Then there's the moon landing conspiracies. In truth, nobody really denied that we landed on the moon until around the mid-1970's and one of the first major advocates of this notion were organizations like the Flat Earth Society. Such an notion was far too ludicrous. Both sides of the cold war knew we landed on the moon, and so did the Arab and Muslim World, and even KKK/Neo-Nazi/Orange Order types. As the cold war was ending, and some of our not-so-stellar activities on how we won it began to surface, the denial gained a little more support among people who claimed to be open minded to "new ideas," even if logic and reason disproves these ideas. One of the "questions" asked by the moon-landing deniers is that if we went to the moon, why haven't we gone back. Perhaps the economic decline of the 1970's and the fact that there's very little reason to return to the moon might have something to do with this. Did those people ever think of that? That would be like me saying Merritt Parkway isn't a real highway because I haven't been on that road in a good 30 years! Or that the Pacific Coast Highway is fake, because I haven't been on the goddamn California Coast in my entire life!

The third conspiracy theory covered on this episode is the JFK Assassination, and this is the easiest of the conspiracy theories to believe. The world changed after his assassination mainly because we were getting more involved in the Vietnam War than before. Or course this was actually due to the fact that the Communists were turning up the heat in that region of the world. Penn Jillette and his sidekick successfully explain why the single bullet theory is NOT physically impossible, because it did not in fact go up right and left, and why even without military training it's not as difficult to fire two shots in eight seconds with a Mannlicher-Carcano Model 91-38 Carbine Rifle. What it doesn't deal with is the motive. The claim that JFK wanted to pull out of South Vietnam can be dismissed with his final speech reminding fellow Democrats of the consequences of doing nothing about the communist threat, whether in Southeast Asia, Europe, Latin America, or anywhere else. Other anti-communist speeches disprove this too, including one which many conspiracy nutters insist was against the Illuminati. Never mind the fact that the Illuminati has been dead since the 1780's and was never evil when they existed.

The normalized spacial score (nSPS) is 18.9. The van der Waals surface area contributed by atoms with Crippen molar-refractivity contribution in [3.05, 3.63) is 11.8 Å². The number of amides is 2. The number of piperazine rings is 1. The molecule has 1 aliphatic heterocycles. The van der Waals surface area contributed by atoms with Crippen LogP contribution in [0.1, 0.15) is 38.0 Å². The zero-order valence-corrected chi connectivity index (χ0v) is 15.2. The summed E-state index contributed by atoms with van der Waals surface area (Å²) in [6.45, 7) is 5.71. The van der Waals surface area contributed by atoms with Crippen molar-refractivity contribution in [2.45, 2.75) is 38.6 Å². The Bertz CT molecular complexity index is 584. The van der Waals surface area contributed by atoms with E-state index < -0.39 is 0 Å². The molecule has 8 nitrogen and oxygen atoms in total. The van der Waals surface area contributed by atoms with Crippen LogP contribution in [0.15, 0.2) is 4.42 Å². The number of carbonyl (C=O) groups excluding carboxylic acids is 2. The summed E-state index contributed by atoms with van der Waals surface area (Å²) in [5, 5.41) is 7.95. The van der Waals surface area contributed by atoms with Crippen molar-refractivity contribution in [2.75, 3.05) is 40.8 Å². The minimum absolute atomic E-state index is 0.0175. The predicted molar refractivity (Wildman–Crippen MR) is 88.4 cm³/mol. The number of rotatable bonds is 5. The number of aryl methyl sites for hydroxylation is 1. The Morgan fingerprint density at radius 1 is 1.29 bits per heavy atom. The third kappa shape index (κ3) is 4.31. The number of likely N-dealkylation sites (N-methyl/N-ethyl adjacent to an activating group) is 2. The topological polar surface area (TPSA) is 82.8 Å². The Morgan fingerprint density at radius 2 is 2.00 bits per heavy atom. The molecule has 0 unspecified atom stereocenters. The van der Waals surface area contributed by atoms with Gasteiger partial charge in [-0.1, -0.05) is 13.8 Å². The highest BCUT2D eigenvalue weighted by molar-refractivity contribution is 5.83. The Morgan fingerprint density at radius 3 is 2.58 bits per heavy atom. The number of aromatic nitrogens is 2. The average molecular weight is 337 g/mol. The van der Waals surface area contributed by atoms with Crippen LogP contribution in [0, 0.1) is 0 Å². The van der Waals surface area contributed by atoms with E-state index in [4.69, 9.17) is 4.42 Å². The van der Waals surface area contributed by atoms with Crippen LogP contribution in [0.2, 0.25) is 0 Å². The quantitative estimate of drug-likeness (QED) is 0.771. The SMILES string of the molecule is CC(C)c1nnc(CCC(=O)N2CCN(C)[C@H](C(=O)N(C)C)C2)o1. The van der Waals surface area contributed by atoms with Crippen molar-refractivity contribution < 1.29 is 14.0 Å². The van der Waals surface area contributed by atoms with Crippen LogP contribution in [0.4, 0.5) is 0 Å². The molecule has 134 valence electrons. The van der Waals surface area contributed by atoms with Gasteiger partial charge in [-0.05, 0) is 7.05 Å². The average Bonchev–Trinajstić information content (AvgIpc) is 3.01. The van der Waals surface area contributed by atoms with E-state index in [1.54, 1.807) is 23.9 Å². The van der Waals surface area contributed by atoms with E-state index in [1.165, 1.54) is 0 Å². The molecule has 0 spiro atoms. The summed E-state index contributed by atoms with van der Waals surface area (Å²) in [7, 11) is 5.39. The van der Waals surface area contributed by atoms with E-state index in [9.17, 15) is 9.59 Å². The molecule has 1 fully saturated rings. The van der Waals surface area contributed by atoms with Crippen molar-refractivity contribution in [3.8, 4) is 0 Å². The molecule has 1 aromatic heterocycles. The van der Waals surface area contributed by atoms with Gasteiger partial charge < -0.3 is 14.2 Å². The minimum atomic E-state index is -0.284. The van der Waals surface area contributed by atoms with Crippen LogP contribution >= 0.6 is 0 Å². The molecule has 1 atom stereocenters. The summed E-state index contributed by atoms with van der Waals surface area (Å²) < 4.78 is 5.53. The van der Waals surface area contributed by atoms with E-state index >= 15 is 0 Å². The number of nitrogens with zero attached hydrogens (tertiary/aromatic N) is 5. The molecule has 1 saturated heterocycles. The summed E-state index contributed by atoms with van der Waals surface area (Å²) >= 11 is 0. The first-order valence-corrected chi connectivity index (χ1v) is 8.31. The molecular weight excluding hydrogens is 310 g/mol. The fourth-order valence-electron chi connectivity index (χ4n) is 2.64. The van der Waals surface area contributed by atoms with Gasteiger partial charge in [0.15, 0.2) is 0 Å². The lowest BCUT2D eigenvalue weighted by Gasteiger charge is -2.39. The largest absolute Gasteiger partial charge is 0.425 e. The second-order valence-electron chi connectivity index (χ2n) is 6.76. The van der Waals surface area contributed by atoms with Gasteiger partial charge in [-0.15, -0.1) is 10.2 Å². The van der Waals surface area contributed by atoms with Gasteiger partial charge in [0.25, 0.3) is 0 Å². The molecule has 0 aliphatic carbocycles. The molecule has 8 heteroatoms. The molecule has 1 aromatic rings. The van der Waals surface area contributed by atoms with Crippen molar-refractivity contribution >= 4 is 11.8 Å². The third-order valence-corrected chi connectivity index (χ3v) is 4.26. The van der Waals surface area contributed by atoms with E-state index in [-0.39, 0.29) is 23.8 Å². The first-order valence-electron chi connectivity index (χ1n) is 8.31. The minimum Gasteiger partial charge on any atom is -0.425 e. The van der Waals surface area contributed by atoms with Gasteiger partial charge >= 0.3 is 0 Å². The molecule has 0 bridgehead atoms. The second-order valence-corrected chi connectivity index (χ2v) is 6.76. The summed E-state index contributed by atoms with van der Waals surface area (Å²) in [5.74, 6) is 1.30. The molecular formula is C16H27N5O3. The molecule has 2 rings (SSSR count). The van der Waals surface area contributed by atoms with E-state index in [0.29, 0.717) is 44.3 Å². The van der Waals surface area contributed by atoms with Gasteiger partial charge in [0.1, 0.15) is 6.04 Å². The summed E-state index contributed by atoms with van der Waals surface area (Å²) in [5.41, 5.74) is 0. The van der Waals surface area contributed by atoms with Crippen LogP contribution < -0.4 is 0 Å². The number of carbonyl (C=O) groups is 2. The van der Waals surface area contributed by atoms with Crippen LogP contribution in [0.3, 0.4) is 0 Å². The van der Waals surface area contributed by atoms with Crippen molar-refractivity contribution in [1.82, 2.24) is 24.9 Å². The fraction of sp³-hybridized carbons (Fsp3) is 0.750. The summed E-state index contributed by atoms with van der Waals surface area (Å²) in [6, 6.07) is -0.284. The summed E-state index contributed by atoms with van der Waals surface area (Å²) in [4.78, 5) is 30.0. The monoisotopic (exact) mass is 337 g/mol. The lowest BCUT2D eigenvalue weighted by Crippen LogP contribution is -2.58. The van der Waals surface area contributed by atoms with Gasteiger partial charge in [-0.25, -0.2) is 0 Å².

Meanwhile Oswald himself proudly admitted in a news report from a year earlier that he was a communist who was involved in the pro-Cuban organization "Fair Play for Cuba." Furthermore, the first group to suggest that Kennedy was killed by the feds was a Belgian Communist newspaper. This doesn't mean that everyone who doesn't think Oswald acted alone is a communist, but it explains the origins of the myth, and therefore the motive behind those who started it. Yes, there were people on the far-left and far-right who wanted him dead, but at this point, the only evidence contradicting the Warren Commission report is Oswald himself saying he was a patsy.

The bottom line is, while some of these conspiracies may seem valid (the key word in that sentence being "some") not all of them are, and it has nothing to do with whether or not you like the government, politicians, or anything else. The people who insist on advocating these conspiracies at all costs, also end up costing one other thing; Truth - the very issue they claim to stand for.